A new study has shown that language structure may be more closely tied to social structure than previously thought.

Psychologists at the University of Pennsylvania and the University of Memphis have published a new study on linguistic evolution that challenges long-held views of how languages became so different. Traditional thinking holds that languages developed because of “random change and historical drift”. The differences in space and time throughout history have evolved the separation between English and Mandarin, for example.

The “Linguistic Niche Hypothesis”, however, argues that languages evolve within particular socio-demographic niches.

The researchers found striking relationships between the demographic properties of a language — such as its population and global spread — and the grammatical complexity of those languages. Languages having the most speakers — and those that have spread around the world — were found to have far simpler grammars, specifically morphology, than languages spoken by few people and in circumscribed regions. For example, languages spoken by more than 100,000 people are almost six times more likely to have simple verb conjugations compared to languages spoken by fewer than 100,000 people.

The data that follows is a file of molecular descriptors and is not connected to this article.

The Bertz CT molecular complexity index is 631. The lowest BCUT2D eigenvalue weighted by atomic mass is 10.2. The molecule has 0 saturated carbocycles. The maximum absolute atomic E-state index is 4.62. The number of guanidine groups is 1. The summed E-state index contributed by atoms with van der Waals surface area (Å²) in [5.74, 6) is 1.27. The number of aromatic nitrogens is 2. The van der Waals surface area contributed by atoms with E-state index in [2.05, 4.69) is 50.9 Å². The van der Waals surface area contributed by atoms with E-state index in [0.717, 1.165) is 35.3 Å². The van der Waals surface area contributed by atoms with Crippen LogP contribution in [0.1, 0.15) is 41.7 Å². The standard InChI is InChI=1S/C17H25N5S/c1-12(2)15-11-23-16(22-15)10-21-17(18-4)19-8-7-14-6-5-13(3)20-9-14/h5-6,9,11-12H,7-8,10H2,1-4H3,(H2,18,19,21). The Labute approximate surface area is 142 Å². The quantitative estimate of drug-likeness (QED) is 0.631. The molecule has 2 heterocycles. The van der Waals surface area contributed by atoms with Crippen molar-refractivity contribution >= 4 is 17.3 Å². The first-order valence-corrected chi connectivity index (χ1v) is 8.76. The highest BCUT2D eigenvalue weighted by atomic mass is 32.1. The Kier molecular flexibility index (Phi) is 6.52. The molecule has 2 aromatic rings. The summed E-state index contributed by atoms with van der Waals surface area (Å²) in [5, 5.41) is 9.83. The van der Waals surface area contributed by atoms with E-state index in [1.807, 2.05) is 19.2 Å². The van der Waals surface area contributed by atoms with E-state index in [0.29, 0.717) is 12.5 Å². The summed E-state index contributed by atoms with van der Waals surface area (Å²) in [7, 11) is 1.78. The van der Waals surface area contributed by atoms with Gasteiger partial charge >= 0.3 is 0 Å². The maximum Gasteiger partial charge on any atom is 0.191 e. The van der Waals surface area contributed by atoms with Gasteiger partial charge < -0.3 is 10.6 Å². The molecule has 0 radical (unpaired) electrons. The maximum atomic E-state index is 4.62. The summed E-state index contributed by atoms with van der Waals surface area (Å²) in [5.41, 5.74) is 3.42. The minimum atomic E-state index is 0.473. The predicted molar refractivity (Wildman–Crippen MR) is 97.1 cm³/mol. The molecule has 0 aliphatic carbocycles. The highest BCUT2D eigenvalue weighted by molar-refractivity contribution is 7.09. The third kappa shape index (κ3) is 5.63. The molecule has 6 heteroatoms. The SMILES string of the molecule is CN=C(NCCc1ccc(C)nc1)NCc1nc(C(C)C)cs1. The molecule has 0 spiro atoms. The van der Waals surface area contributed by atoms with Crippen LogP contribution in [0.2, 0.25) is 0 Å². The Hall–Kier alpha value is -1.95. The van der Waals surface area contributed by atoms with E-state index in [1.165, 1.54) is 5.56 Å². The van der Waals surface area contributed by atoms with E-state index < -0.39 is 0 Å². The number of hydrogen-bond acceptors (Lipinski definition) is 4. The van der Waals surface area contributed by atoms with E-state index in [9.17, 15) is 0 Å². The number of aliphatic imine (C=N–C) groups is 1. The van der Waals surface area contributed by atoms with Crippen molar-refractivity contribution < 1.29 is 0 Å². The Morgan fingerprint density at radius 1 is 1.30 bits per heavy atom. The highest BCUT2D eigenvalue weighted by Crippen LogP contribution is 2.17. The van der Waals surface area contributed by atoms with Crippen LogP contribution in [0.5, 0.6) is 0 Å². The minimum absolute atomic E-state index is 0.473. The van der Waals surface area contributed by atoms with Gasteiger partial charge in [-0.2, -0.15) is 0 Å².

Larger populations tend to have simpler pronoun and number systems and a smaller number of cases and genders and in general do not employ complex prefixing or suffixing rules in their grammars. A consequence is that languages with long histories of adult learners have become easier to learn over time. Although a number of researchers have predicted such relationships between social and language structure, this is the first large-scale statistical test of this idea.

The results draw connections between the evolution of human language and biological organisms. Just as very distantly related organisms converge on evolutionary strategies in particular niches, languages may adapt to the social environments in which they are learned and used. (Source: Science Daily)